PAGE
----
You don’t have to go very far to find out that a lot of single women are struggling to find the right man. “Where have the men gone?”, “why are all the good ones taken or gay?”, “I think I’m just going to settle to be a cat lady”, all sorts of questions and statements that get thrown around ad nauseam. This is particularly true as people start to get older – I have definitely noted as I’ve hit 25 and a lot of my female friends have or are heading past it (or feel like they’re well past it), this is of greater and greater concern for them. There are a lot of jokes from both men and women about eggs drying up and the unavailability of men. This goes beyond Why He Hasn’t Asked You Out Yet – this is trying to find anyone of interest.

In my younger days, I would’ve responded with “Man Drought? What Man Drought?”. But having now been exposed to numerous people, mainly friends, who have experienced this pressure or thought, I think it’s worth more of a reality check than just to write it off.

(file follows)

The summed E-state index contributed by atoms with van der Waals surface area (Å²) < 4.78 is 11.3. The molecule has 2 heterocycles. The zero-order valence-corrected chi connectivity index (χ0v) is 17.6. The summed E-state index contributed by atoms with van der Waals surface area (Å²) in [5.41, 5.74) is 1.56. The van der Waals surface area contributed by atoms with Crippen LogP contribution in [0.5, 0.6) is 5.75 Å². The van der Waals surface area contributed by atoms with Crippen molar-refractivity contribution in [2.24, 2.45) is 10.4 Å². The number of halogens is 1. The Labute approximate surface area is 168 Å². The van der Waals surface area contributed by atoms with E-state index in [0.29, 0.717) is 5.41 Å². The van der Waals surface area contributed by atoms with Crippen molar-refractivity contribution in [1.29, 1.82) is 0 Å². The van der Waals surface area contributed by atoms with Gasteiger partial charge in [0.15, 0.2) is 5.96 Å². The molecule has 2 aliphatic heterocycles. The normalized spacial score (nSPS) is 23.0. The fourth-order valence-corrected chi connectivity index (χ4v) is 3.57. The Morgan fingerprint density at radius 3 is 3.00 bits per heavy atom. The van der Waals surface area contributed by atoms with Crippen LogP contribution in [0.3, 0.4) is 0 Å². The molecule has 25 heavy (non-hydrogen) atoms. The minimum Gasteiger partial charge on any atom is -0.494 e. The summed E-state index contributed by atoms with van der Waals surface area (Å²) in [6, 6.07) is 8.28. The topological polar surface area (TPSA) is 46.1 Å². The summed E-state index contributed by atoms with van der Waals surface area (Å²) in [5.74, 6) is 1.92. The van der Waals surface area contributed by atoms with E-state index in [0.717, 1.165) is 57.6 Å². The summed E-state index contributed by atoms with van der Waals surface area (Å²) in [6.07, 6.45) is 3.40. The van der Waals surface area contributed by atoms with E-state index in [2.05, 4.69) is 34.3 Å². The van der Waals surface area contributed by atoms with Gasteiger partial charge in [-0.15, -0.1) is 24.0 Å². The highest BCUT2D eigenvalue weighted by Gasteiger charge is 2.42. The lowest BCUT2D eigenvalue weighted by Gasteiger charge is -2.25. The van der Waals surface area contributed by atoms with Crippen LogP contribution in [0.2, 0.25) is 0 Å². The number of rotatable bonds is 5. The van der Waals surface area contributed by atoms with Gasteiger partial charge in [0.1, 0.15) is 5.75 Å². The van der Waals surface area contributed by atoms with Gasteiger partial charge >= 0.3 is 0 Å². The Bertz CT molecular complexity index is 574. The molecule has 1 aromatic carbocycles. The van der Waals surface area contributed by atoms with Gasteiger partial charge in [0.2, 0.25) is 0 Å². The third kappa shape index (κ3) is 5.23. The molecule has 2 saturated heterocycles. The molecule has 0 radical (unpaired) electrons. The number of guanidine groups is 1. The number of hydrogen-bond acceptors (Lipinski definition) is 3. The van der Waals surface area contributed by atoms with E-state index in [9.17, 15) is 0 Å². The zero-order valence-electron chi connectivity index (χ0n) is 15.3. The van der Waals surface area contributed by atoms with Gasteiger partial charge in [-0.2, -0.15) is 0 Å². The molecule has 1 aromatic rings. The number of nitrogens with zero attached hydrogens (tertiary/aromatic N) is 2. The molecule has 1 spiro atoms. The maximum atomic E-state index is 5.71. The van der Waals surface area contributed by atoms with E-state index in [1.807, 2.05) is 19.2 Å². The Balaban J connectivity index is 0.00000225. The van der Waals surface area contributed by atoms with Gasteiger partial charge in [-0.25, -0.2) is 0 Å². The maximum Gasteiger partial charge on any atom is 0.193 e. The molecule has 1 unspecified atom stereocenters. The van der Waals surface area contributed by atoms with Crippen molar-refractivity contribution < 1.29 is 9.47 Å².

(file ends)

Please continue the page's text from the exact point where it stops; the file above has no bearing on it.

So let’s have a look at how we can all negotiate the Man Drought.

Location Location

In a few articles about the Man Drought, there is a pointed observation that a lot of men prioritize their career and head overseas, where they eventually marry. This is a pretty valid point by the numbers at least. We now live in a global economy, and people are no longer considering cultural boundaries or distance as blockages to being able to further their career. If there is an opportunity overseas that promises higher pay, less stress, better views and stronger career progression, more and more men are willing to make the jump and travel abroad.